With the heat beating on us, what better time to pause and praise that most graceful and communal of architectural conceptions—the porch.
Illustration by Tyler Darden
“Parents on porches, rock and rock …” James Agee, 1915
In the South, there are plenty of pretty decks, patios and pool areas, to be sure. But there is only one place, many people would argue, where one can find true peace of mind—a place indelibly linked to the region’s psyche. That place is the porch.
Often old and almost always cozy, the porch over the decades has achieved iconic status as what architects like to call a “threshold area”—a combination private and public spot. The porch is the quintessential warm-weather gathering space, and as such has come to symbolize deep communal and familial ties. Who doesn’t have a treasured porch memory—playing hide-and-seek beneath Grandmother’s porch as a child, sleeping in a hammock on the porch of your first home, watching fireflies from a porch swing on a soft summer night, or stealing your first kiss?
Formal or casual, screened or not, we love porches. And it’s easy to understand why: Though its origins go back centuries to other countries, the porch is a uniquely American cultural touchstone. And while porch styles differ significantly, its purpose is basic: to catch light and give respite, to lift away the routines and pressures of indoor life and replace them with … well, with a very pleasant existential calm, even when the crickets are in high dudgeon. As home builder Ben Larockella says in Michael Dolan’s 2002 book, The American Porch, “People like the feel of a porch. You have a chair or two out there. You can smoke a cigar in peace.”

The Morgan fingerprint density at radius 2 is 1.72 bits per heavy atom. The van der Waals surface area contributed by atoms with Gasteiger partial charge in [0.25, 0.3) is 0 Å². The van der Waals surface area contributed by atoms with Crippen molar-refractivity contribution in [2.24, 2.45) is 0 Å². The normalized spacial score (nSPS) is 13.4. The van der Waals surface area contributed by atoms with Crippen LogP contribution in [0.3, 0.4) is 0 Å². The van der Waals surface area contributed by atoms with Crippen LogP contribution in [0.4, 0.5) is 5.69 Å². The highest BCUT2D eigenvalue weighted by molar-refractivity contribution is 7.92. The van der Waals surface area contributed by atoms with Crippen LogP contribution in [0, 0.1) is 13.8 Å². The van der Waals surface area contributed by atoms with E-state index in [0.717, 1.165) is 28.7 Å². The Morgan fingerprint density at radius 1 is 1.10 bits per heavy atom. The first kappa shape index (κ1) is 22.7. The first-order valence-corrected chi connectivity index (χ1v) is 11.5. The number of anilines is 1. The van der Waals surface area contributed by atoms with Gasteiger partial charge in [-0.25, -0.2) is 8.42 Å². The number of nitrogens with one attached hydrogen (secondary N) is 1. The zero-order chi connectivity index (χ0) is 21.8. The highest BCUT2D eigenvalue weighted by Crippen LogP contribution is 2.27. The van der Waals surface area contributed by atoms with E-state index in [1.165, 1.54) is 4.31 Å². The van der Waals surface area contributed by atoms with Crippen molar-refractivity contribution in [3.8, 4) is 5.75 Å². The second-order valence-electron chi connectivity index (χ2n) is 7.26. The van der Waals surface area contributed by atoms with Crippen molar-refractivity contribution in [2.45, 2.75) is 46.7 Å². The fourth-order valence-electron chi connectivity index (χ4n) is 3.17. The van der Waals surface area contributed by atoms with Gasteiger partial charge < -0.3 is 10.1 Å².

The concept of outdoor shelters connected to larger dwellings goes back hundreds of years. There were loggias and portegos in 15th- and 16th-century Venice, and Dolan writes that 17th-century Brazilian slave dwellings “had an African theme—houses raised on platforms with roofed exterior spaces ….” Early Indian and Caribbean homes featured verandas. But Louis Nelson, associate professor and chair of the University of Virginia’s architectural history department, says that in more recent times, these “transitional” spaces have evolved into a distinctly American architectural form.
Always covered and generally found above ground level, porches began to appear on American homes in the late 1700s and early 1800s. Until then, the dominant Colonial and plantation architecture, based largely on European and particularly English models, rarely included a porch or any significant covered space outdoors. “Places like Westover and Berkeley simply don’t have them,” explains Calder Loth, a senior architectural historian with the Historic Richmond Foundation. But it wasn’t long before Italian and French verandas and portico styles began to influence American architects, along with models brought back from tropical colonies around the world.
Perhaps the most famous example of this influence is George Washington’s home at Mount Vernon. Washington, after a trip to Barbados in the late 1790s, returned to Virginia to create what Nelson says was “the first real example of a high-end, large-scale porch.” Thomas Jefferson, too, dramatically affected American architecture with his elegant porch and portico experiments at Monticello in the late 1700s.
Porches would play a role in historical dramas. In Virginia, the porch of Charlton’s Coffee House in Williamsburg served as a center of political intrigue and planning during the Revolutionary War. In 1765, it even provided refuge for a desperate British tax collector who was being pursued by angry citizens protesting his collection of revenue for the much-reviled Stamp Act. The taxman leapt onto the porch and was granted asylum by then-governor Francis Fauquier, who was on the porch at the time, according to Katherine Wilkins, reference librarian for the Virginia Historical Society.